Before I started classes at 3rd Degree Training, it wasn’t uncommon for me to skip breakfast and lunch.
I was diagnosed with body dysmorphia disorder one year ago, and struggled with disordered eating my whole life. It wasn’t until being diagnosed I started really working on it. The hardest part of talking about it for me, is I fear people will think I am shallow or superficial. But it’s a real psychological disorder where you obsess over a flaw in your appearance. Mine was at an all time high after having my first child while I struggled with postpartum. I became obsessed with losing the baby weight. When it comes to mental illness, it’s common for disorders to really show up in your mid to late 20’s and or after a traumatic experience.
Feeling ashamed of your appearance can really prevent you from living your full potential, especially when you can barely think about anything else! Though I still have my moments, I have come a long way through cognitive therapy in the past year!
Here is what I’ve learned!
Lose the scale
A lot of eating disorders and BDD stem from the fear of losing or lacking control. Sometimes it feels like you have no control over life. But you do have control of your body and what you eat/weigh. That often ties in with the number on the scale—you want to have control over it. It’s totally normal for your weight to fluctuate day to day!
My advice: the longer you go without weighing yourself the less you will care. Instead of weighing yourself, ask yourself how you feel.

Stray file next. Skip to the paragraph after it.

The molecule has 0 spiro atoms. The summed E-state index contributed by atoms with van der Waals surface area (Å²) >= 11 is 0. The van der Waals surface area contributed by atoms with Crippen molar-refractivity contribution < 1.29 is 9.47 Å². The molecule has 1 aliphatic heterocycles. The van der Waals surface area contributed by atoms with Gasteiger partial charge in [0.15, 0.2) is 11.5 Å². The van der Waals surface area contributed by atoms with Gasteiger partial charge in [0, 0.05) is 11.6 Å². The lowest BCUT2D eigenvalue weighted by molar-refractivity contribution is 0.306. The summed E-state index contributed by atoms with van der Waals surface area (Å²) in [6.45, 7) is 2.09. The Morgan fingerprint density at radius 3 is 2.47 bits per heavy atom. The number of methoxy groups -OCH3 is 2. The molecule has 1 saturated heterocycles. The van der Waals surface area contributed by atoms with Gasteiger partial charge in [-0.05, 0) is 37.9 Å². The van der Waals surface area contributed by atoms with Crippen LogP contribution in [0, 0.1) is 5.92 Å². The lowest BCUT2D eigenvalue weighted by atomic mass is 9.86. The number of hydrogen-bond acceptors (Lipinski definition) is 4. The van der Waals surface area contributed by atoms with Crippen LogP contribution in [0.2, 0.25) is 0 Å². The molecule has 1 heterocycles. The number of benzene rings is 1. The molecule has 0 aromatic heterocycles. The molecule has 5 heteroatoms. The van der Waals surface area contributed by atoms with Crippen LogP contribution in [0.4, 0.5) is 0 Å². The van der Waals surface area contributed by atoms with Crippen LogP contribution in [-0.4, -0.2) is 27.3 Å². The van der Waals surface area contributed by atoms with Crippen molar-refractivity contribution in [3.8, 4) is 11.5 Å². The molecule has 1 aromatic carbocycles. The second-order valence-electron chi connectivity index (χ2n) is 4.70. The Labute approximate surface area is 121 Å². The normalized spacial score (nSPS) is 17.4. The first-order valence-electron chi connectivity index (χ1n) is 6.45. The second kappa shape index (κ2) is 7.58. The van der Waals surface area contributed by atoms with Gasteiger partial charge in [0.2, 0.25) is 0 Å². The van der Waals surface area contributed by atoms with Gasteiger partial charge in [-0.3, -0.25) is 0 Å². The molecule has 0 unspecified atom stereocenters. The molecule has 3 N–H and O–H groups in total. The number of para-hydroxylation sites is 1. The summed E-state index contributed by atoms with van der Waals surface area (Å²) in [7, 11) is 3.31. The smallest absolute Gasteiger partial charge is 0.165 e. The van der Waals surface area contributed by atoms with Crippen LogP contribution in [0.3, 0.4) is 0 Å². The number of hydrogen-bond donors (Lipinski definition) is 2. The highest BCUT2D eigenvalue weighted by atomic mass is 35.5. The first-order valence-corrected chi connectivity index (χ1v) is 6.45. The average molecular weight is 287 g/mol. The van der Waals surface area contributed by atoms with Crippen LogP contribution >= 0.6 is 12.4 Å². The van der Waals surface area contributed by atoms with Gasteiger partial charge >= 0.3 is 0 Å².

Life is a pie
My dietician did an exercise with me using a pie to represent my life.
He had me literally draw a circle and divide the pie into everything important to me, giving a bigger slice to the more important things. I answered as if I would be the only one to see it, and when I saw my pie I honestly cried. In that moment I realized how unimportant my body image was and how that was the control lost. I lost sight of what was actually important!
My advice: draw the pie as often as you can, even visualize your pie when you feel overwhelmed!
When I started classes at 3rd Degree Training, it was my first time holding a weight. I stuck with it and attended as many classes as possible. My muscles started to grow and so did my appetite. I remember one day I was so hungry I ate two smoked salmon bagels in one sitting.
In the beginning I attended a few weight circuit classes on an empty stomach. I quickly learned, if I do that, not only do I feel weak and tired, but I can barely make it to the right station in rotation. You absolutely need food for weight training, and having that workout added in my day forces me to eat breakfast and lunch.
When you gain muscle you burn more calories, even when you aren’t working out. Your brain uses calories too, so unless you want to be a complete idiot, just feed yourself!
Though I have gone up a few sizes in jeans—BDD cannot compete with how good I feel with my current workout routine at 3rd Degree Training.
My advice: add weights to your workout routine! You will notice it’s benefits in all areas of your life!
I feel like I have trained myself to ignore the signs of hunger. But if I listen closely, my body tells me what it wants! Instead of thinking of food as hungry and full, think of it as medicine. Your brain needs nutrients and calories. I try to pay attention to how I feel after I eat something and I stick with those foods!
My advice: Listen to your brain not your stomach. Your brain needs nutrients and if you are fueling her properly, BOOM- the important things are easier to see!
It isn’t an easy subject, but there are thousands of people undiagnosed who are feeling really lost. Some people think of this as “normal for women and young girls” but I assure you it is not! When you notice someone obsessing over their body image—send them this blog post!
And always remember, your body is the least interesting thing about you! Challenging yourself and punishing yourself are very different things! It’s about what you can do, not what you look like.